- my first tip has to be do not be discouraged. i truly feel though i can find flare now, there still is a bit of magic and luck involved as well. i kind of like that idea. magic revealing itself to you in unexpected ways.
- hold your camera into the sun, yes you will have to squint or even hold the camera away from your face a little, gently swivel the camera tilting it at angles. you should see the light refract into the flare in your viewfinder, click away even if you can't "see" it click and tilt and click again. eventually you may actually see those rainbows and circles , just practice practice practice. (beauty of digital, shoot a lot!!!)
- i have found that each lens has its own flare "fingerprint", so to speak. shown in these images. i even got my first flares BEFORE my dslr camera with my point and shoot. no fancy camera required for flare, honest.
from left to right:
point and shoot ~ 18-55mm kit lens on my dslr~ telephoto lens~ 60 mm macro lens
i get the best circles with my kit lens.
and the macro lens creates a large rainbow/halo effect.
- my BEST tip is to pick something up with one hand and hold it to the sun. let it obscure the sun. the sun's rays will creep out over a corner and give you nice streams of light = a sunburst. i feel this is the easiest way to get some flare. pick up a flower, a leaf, a shell, you feet, whatever, and give it a try. in most of my flare shots i am doing just that!
- using a flash works too! i would NOT have guessed that since you are shooting straight into the light why use a flash??? but one morning i was shooting a dew covered leaf on my deck, the sun was streaming though the trees, i had my camera on auto and the flare went off. i though well that will be a bust shot but it was surprisingly pretty. i then turned off the flash and just used the natural light to see the difference. 2 very different shots of the exact same thing. the natural light shot allowed the colors of the flare to shine, those hot pinks, where in the shot with the flash it captured the rays better. here i placed the 2 shots side by side. the flash on the left & without on the right.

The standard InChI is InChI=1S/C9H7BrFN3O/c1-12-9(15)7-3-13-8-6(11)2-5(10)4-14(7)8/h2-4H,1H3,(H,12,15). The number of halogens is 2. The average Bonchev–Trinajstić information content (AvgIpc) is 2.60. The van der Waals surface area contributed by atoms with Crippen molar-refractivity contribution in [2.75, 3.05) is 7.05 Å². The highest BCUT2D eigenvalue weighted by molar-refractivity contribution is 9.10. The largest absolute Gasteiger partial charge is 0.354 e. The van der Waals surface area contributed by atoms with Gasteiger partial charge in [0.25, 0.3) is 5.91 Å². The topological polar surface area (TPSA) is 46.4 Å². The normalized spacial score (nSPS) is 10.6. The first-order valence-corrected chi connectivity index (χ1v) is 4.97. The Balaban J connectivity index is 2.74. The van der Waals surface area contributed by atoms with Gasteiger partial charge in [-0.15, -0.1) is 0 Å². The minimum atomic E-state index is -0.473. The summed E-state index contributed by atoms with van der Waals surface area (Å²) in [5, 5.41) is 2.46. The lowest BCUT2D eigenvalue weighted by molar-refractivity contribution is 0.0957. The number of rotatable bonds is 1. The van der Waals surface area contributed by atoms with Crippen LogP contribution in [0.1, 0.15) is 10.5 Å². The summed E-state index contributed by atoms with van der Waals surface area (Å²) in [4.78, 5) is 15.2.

- my last bit of advice is get low. if the sun is not directly above you in a noon sky, i find it helpful to get lower than your subject and shoot up. still tilting my camera at angles looking for the bubbles and rainbows. and remember, click click click!
- now once you captured some flare or sunbursts, boost that color in processing! i do not have PS or Lightroom, i only use picnik editing in flickr. no fancy software required. saturate your color, use the "boost" tool, and play with the contrast as well. boosting will really bring out those colors, and playing with the contrast will define those rays.
i hope this helps a little .
maybe another time we can play with camera settings . aperture will effect your bursts and rays. an easy way to think of that is squint your eyes at a light post at night. the smaller the opening of your eyes, the more of a star effect you get. same with your camera. the smaller the opening the more of a star affect you will get with your sunbursts.
have a great flare filled friday!
if you haven't already please join the flare friday group and add to the light! XO
i have a few ladies who seem to always catch the light! every week they inspire me with their consistent images of beautiful flare. click on over and check them out!
dawndh and her set, trippin the light fantastic
and tracey aka surprisepally